• The online promotion of an anti-Israel UC Berkeley SJP event stated, “No to University Coordination and Strategizing with the ADL, JCRC, AJC, StandWithUS, ZOA...” The targeting of Jewish organizations, the Anti-Defamation League, the Jewish Community Relations Council and the American Jewish Committee, demonstrates how anti-Israel student groups target and alienate all Jewish groups. 

• A male member of SJP at UC San Diego recognized a fellow female Jewish student and followed and harassed her. The female student reported, “They followed me...calling my name...yelling that I was a ‘racist Zionist cow.’ I have never felt so unsafe in my life...I didn’t know anyone would...put me in danger...This problem is way more serious than I had imagined.” 

2014 – 2015
• At UC Davis, swastikas were spray-painted on a Jewish fraternity days after fraternity brothers spoke against divesting from Israel.

• At UC Berkeley, “Zionists should be sent to the gas chamber” was scrawled on a bathroom wall in the wake of a student senate campaign to pressure the university to divest from American companies that do business with Israel.

• At UCLA, “Hitler did nothing wrong” was carved into school property after a contentious BDS campaign.

• At UC Davis, “grout out the Jews” was scrawled on the university’s Hillel House following a heated BDS debate. 

• At UC Santa Barbara, stereotypical and demonizing statements of Jews were made during a divestment resolution vote. One student explained, "I am disgusted by the normalization of anti-Semitic language so casually thrown around at the [divestment] meeting. In those eight hours, I was told that Jews control the government, that all Jews are rich, that Zionism is racism, that the marginalization of Jewish students is justified because it prevents the marginalization of other minority groups.” 

• At UC Santa Barbara, flyers blaming Israelis and all Jews for 9/11 were posted on campus. 

• At UCLA, a Jewish student running for office was questioned about her eligibility by anti-Israel activists simply because of her religion. 

• At UCLA, campus activists led a pledge drive to keep Jewish students known to support Israel from serving on the student government.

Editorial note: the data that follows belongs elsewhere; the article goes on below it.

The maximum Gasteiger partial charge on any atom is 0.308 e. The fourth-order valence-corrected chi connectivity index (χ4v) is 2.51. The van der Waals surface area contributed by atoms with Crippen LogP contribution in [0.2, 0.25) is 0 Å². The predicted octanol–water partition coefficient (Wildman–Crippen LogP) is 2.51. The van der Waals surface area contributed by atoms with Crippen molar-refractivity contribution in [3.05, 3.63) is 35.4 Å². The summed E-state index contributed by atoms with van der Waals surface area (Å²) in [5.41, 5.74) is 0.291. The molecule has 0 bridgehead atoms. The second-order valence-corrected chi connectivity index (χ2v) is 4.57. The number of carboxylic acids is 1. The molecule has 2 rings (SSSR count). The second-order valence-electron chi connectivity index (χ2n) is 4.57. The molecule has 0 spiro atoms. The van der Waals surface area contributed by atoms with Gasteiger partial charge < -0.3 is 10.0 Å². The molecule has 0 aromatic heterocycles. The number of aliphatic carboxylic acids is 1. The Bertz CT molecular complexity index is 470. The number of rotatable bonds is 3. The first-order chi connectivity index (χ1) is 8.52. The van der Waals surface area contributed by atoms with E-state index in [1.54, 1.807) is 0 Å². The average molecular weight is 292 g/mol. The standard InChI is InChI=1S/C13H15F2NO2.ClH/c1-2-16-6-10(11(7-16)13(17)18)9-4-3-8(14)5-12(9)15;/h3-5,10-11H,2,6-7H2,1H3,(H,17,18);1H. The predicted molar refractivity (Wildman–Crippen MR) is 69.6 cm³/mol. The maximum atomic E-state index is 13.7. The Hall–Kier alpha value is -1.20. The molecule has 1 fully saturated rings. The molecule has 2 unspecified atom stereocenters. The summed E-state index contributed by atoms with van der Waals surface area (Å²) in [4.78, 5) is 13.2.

This is not free speech. This is hate speech, and it is all prompted by supposedly noble anti-Zionist goals that are used for cover.

Any time that anti-Israel activity crosses the line into hate - not necessarily antisemitic hate, but hate altogether - it should be regarded to be as offensive as any other hate speech against any other group. The hate of Zionist positions is no less reprehensible than hate against blacks or gays on campus, and must be treated the same.

If pro-Tibetan activists were being followed, harassed and cursed routinely as they went about their day on campus, and anti-Tibetan graffiti were scrawled on areas where they gather, I don't think anyone would object to the idea that they are victims of hate. However, nowadays there is only one group that is being subject to hate for their political beliefs, and those are the people who openly support the State of Israel. The hate is no less odious.

There are two other differences between anti-Israel hate speech and valid political discourse about the idea of realizing other groups' nationalist ambitions. One, which Volokh mentions, is that Israel already exists - alone among all nations it is criticized for its very being. The very nature of the "discussion" is dismantling of one state among all the nations on Earth. Valid criticism of Israel is legitimate, saying that it is uniquely evil and must be destroyed shows that the motivation is not justice but hate.

Finally, evidence that the anti-Israel forces are motivated by hate and not legitimate criticism comes from how they treat pro-Israel speech on campus. Instead of engaging in debate or allowing a multiplicity of views, they do everything they can to shut down any free speech rights of Zionists. Speakers are shouted down and even threatened, and students who want to hear them are harassed.

It is their intolerance that makes them intolerable.

Where to draw the line between hate speech and valid political criticism is always going to be an issue. But theory is one thing, and facts are another. If campuses are going to protect students from irrational hate then there is no difference between the hate associated with anti-Zionism and any other hate.

One may be able to design a reasonable sounding argument to support a return to slavery, but everyone understands that the most soaring pro-slavery rhetoric is just a cover for racist hate. The fact that there is a theoretical way to express anti-Zionist opinions without crossing over into hate speech is wonderful, but it isn't the reality and it cannot be used to support the continuous hate that Zionist Jews experience on campus under the cover of free speech.

We have lots of ideas, but we need more resources to be even more effective. Please donate today to help get the message out and to help defend Israel.